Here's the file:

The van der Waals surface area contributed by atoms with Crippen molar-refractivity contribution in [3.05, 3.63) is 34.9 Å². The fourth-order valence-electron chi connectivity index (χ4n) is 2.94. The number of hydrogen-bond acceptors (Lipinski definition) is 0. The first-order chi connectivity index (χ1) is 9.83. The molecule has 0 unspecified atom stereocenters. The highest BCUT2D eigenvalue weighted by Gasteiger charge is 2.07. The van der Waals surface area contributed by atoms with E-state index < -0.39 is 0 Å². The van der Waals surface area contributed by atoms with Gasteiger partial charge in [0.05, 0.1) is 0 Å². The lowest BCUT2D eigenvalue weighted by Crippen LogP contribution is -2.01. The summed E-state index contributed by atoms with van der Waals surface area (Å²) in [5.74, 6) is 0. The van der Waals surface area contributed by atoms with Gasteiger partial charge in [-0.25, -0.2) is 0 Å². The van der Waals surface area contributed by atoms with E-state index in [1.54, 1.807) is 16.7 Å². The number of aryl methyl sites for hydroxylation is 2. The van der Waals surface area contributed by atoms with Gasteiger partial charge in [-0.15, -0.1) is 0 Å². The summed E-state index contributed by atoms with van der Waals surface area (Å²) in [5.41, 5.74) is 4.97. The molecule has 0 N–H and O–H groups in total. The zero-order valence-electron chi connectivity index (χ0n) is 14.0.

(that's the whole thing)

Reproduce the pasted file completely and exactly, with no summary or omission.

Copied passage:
The van der Waals surface area contributed by atoms with Crippen molar-refractivity contribution in [3.05, 3.63) is 34.9 Å². The fourth-order valence-electron chi connectivity index (χ4n) is 2.94. The number of hydrogen-bond acceptors (Lipinski definition) is 0. The first-order chi connectivity index (χ1) is 9.83. The molecule has 0 unspecified atom stereocenters. The highest BCUT2D eigenvalue weighted by Gasteiger charge is 2.07. The van der Waals surface area contributed by atoms with E-state index < -0.39 is 0 Å². The van der Waals surface area contributed by atoms with Gasteiger partial charge in [0.05, 0.1) is 0 Å². The lowest BCUT2D eigenvalue weighted by Crippen LogP contribution is -2.01. The summed E-state index contributed by atoms with van der Waals surface area (Å²) in [5.74, 6) is 0. The van der Waals surface area contributed by atoms with Gasteiger partial charge in [-0.25, -0.2) is 0 Å². The van der Waals surface area contributed by atoms with E-state index in [1.54, 1.807) is 16.7 Å². The number of aryl methyl sites for hydroxylation is 2. The van der Waals surface area contributed by atoms with Gasteiger partial charge in [-0.15, -0.1) is 0 Å². The summed E-state index contributed by atoms with van der Waals surface area (Å²) in [5.41, 5.74) is 4.97. The molecule has 0 N–H and O–H groups in total. The zero-order valence-electron chi connectivity index (χ0n) is 14.0.